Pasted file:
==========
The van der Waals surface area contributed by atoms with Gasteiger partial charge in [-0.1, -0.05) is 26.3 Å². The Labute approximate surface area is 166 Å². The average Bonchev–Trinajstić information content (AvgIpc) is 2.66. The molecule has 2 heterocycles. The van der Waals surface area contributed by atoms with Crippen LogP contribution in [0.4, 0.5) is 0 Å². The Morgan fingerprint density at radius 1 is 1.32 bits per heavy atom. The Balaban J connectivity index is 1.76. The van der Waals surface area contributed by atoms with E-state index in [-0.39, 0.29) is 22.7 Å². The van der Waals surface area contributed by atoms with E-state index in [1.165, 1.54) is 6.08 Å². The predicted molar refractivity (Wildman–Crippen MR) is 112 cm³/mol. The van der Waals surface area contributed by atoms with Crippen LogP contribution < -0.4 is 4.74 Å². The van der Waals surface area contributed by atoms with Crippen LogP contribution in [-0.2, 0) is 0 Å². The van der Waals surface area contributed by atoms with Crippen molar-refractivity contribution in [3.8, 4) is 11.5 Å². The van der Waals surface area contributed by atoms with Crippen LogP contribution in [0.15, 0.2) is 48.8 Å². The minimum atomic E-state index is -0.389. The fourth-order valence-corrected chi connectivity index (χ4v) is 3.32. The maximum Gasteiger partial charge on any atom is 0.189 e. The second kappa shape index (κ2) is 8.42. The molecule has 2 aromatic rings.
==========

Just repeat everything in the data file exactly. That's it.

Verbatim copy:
The van der Waals surface area contributed by atoms with Gasteiger partial charge in [-0.1, -0.05) is 26.3 Å². The Labute approximate surface area is 166 Å². The average Bonchev–Trinajstić information content (AvgIpc) is 2.66. The molecule has 2 heterocycles. The van der Waals surface area contributed by atoms with Crippen LogP contribution in [0.4, 0.5) is 0 Å². The Morgan fingerprint density at radius 1 is 1.32 bits per heavy atom. The Balaban J connectivity index is 1.76. The van der Waals surface area contributed by atoms with E-state index in [-0.39, 0.29) is 22.7 Å². The van der Waals surface area contributed by atoms with E-state index in [1.165, 1.54) is 6.08 Å². The predicted molar refractivity (Wildman–Crippen MR) is 112 cm³/mol. The van der Waals surface area contributed by atoms with Crippen LogP contribution < -0.4 is 4.74 Å². The van der Waals surface area contributed by atoms with Crippen LogP contribution in [-0.2, 0) is 0 Å². The van der Waals surface area contributed by atoms with Crippen molar-refractivity contribution in [3.8, 4) is 11.5 Å². The van der Waals surface area contributed by atoms with Crippen LogP contribution in [0.15, 0.2) is 48.8 Å². The minimum atomic E-state index is -0.389. The fourth-order valence-corrected chi connectivity index (χ4v) is 3.32. The maximum Gasteiger partial charge on any atom is 0.189 e. The second kappa shape index (κ2) is 8.42. The molecule has 2 aromatic rings.